Aside from direct monetary donations, it is best to research where the needed “things” might best be obtained. When insulin and syringes were needed at a clinic, with research and discussing it with the locals, it was decided that I would bring in syringes but money would be donated for the insulin. Insulin was available in the country, and purchasing it within the country would alleviate the problem of proper storage and temperature of the medicine in transporting it from one country to another. So one lesson learned is to discover if what is needed is already available in the host country and maybe just cheaper and more practical to donate money specifically for that purpose (books in the native language is also a good example).
Distributing medicine against intestinal worms in Cameroon. The medicine was bought in Cameroon with money donated from the United States.
And this leads into another aspect – bringing in donations by hand in your luggage vs. shipping it from one country to another. Many countries will charge the recipient for shipments received, even if they are charitable donations, so this needs to be discussed ahead of time with the recipients.
My first volunteer trip to Mexico was to work in the vision clinic with a Canadian optometry group. They brought their eyeglasses and examination equipment, but I was asked to bring in the dark plastic eye shields to cover the patients’ eyes after their pupils are dilated.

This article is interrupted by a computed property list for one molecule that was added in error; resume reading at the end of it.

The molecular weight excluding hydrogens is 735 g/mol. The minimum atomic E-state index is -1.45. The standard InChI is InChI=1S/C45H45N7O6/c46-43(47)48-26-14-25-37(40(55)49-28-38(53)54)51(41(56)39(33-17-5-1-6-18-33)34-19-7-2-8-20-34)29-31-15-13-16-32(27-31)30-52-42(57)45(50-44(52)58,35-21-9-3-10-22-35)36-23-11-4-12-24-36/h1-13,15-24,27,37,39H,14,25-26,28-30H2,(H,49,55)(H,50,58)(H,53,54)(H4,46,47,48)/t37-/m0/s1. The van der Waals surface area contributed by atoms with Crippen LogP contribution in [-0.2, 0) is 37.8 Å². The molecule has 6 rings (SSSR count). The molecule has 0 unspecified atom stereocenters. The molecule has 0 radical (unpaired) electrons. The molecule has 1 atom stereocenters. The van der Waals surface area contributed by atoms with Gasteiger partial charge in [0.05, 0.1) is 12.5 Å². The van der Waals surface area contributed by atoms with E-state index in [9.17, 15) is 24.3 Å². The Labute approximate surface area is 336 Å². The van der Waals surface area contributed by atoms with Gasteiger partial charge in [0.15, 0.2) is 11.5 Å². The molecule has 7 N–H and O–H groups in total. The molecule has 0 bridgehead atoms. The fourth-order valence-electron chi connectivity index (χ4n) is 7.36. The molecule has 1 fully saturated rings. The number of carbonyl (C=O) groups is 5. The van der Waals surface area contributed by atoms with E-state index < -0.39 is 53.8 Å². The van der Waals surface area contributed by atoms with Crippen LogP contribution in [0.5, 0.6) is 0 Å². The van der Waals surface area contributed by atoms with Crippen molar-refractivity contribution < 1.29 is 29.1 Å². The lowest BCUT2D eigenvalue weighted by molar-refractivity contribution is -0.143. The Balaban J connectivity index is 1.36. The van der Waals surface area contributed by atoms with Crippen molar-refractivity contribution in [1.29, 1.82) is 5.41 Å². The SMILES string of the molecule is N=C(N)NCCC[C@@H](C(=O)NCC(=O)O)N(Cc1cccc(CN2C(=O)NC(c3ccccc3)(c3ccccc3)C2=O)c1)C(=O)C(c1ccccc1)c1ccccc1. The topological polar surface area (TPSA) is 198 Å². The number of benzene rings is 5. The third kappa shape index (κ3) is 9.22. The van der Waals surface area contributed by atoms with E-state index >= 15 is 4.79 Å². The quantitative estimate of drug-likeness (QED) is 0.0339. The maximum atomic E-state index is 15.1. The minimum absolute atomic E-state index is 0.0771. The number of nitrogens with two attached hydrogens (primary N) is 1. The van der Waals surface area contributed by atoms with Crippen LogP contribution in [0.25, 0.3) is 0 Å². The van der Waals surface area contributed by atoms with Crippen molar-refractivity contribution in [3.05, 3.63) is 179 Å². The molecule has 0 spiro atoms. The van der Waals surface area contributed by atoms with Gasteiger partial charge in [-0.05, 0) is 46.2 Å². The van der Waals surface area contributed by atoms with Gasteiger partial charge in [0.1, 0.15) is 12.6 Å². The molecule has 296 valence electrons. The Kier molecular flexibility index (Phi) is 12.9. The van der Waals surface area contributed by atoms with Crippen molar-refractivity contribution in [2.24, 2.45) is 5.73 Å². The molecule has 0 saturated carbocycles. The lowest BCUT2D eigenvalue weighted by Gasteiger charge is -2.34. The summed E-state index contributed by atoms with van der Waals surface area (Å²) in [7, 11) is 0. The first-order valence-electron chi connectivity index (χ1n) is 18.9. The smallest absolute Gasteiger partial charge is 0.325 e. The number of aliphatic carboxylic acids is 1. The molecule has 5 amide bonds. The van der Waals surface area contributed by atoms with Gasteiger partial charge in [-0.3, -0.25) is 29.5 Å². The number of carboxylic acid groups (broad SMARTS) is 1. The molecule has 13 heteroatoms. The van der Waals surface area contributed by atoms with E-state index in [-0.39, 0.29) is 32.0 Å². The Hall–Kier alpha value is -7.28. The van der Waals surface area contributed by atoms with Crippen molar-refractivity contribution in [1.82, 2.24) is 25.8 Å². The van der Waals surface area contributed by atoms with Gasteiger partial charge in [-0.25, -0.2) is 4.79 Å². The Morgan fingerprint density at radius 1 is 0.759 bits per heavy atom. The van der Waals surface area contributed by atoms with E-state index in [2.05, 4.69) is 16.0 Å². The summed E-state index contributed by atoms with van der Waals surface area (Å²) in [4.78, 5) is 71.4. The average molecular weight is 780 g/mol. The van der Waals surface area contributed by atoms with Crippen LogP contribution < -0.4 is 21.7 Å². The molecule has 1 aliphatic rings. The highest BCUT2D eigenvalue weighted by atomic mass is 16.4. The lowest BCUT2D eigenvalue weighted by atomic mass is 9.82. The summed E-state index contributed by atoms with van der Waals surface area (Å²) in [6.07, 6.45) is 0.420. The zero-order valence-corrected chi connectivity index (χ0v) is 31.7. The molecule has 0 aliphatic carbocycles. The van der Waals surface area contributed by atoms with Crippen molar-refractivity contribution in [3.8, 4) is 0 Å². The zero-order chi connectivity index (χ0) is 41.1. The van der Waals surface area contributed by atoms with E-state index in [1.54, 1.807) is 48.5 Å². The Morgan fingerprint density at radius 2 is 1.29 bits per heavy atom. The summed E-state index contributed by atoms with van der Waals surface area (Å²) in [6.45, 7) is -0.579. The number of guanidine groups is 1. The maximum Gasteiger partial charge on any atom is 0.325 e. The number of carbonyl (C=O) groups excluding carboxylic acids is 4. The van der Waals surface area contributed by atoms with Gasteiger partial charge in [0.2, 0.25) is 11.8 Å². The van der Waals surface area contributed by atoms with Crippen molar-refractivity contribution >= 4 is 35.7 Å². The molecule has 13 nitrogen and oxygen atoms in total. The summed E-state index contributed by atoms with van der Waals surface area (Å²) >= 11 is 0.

I said “sure” and next thing I knew the post office delivered an immense box to my porch containing 2000 eye shields. Well – I was able to fit 1000 of them into two suitcases and an extra cardboard box to bring with me when I flew down. And – I was stopped at Mexican customs. It took a while to explain to them and have them understand that I was not bringing them down to sell, but they were donations. So that is one thing to keep in mind, and something that I was not expecting. For the next trip on which I did not go, I was able to send the extra 1000 to other volunteers to bring with them, and everything worked out in the end.
Vision clinic – partnership of Project Amigo and Canadian optometrists
These duties were turned over to the local Lions Club after 2013
In the case of something that can not practically fit in a suitcase or hand-carry, there is always shipping, and here is where different methods and issues with customs are important considerations, which were my latest lessons learned.
During one trip to Mexico, I visited the school of nursing at the University of Colima, having already become good friends with Magda, one of the nurses. As I toured the university, there was a basic life support class going on in one of the open areas, and students were practicing the CPR technique on each other (of course, not actually doing full chest compressions). Turns out there was a need for CPR mannequins.
Students “practicing” CPR on each other because of lack of mannequins
A few years later, I became aware of a facility in the U.S. that was purchasing new mannequins and getting rid of their old ones. While the old ones were not state-of-the-art, they were sufficient for the needs of the U. of Colima, and so I inquired about obtaining them.